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Christina: New little love

February 12, 2010

Stories of origin, wine glasses full of amber, strange words in a dictionary, and this woven between:

“Il n’y a pas loin de l’amour à l’haine.”

Love is not far from hate.

My new French friend explained this saying to me, and suddenly things were no longer so bad. Being lost, hating something I love, stumbling—finally it all feels near perfect. Today I will begin falling in love with this place again, only this time I will do it a little more slowly and with a little more thought.

When I take the train home from school at the end of the day, all the city is frantically preparing for that single endeavor in which the people here exceed all others: the deliriously long and perpetually fascinating French dinner.

French women wobble along old cobblestone streets in three-inch stiletto heels while balancing a still steaming loaf of crusty baguette in the crook of their arms; men and women stop at the open markets after work and fill their baskets with earthy carrots, bitter onions, and firm potatoes still damp in their skins. Street cafés open wide their doors and the cool air mixes with the endless desserts inside: oozing chocolate wrapped in buttery croissants that flake off on my fingers; cold apple pie topped with brie and crème chantilly; tiny ginger cookies sprinkled with powdered sugar and shaved chocolate; moist crêpes smeared with Nutella and strawberry jam; ebony coffee pirouetting with steam that makes me want to die, almost. One look at the wonders to be found here and my six-year stint as a vegetarian has taken a little hiatus.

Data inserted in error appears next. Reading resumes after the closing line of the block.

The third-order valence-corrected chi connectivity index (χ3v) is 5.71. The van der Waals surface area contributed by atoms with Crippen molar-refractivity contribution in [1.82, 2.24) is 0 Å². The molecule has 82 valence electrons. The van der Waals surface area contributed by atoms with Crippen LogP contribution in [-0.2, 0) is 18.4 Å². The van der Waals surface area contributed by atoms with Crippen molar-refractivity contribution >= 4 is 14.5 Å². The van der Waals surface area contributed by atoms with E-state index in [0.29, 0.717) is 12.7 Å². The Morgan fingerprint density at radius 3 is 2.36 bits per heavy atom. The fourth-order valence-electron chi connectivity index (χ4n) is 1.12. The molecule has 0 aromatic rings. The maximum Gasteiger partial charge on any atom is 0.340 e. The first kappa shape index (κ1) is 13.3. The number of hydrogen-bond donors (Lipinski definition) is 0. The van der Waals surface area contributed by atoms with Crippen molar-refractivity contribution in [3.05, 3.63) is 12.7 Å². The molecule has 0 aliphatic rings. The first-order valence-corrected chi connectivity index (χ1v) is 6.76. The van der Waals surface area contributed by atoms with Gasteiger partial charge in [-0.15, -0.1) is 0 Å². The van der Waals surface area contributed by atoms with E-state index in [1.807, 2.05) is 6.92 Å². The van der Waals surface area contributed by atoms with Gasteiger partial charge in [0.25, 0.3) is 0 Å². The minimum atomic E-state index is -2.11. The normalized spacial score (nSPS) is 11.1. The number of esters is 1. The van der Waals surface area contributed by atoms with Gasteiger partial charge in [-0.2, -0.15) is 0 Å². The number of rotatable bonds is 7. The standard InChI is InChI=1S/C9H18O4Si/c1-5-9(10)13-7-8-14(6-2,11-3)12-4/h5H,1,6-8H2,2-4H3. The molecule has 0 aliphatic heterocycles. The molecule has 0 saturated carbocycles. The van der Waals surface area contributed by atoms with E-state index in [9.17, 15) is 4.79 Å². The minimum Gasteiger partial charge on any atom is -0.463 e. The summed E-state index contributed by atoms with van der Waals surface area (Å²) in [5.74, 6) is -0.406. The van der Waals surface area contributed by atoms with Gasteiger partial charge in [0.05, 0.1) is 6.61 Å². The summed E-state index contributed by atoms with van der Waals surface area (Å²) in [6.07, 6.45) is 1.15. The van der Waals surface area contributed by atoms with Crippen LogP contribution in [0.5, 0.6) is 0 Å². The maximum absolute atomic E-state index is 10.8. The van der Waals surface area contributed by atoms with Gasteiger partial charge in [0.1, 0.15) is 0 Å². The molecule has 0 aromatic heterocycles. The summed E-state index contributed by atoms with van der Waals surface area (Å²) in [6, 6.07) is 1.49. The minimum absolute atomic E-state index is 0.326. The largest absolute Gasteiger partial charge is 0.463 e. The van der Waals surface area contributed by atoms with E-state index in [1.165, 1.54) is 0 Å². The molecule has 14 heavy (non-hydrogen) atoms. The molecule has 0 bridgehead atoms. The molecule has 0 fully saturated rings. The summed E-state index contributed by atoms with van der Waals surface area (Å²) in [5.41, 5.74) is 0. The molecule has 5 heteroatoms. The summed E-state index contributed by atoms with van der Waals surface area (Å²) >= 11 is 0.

At night my host mother Collette serves me a dinner that creeps long into the night: hot, comforting soups that look like home; fresh salads and cool glasses of water; rich, salty quiches. We eat an entire loaf of French bread, spread thick with three types of soft cheese, cumin, and olive oil. Collette’s friends come over for dinner, and they argue over politics, the weather, Collette’s food—anything really—while I furiously look up the words spewing from their mouths in my French dictionary. I’ve hardly finished a dish when Collette asks, “un petit peu plus?” and before I have a chance to answer she fills my plate with boeuf bourguignon drenched in wine sauce.

A meal isn’t a meal without a glass of red or white wine—usually both—so two and a half hours later I finish dinner in a contented haze, so feverish I can’t remember what time we began eating. The meal is done and I’m hungry again from the effort it takes to finish it. I stumble to bed while Collette and her friends lounge in their chairs, the smoke from their cigarettes blanketing them in a warmth that keeps out the night.

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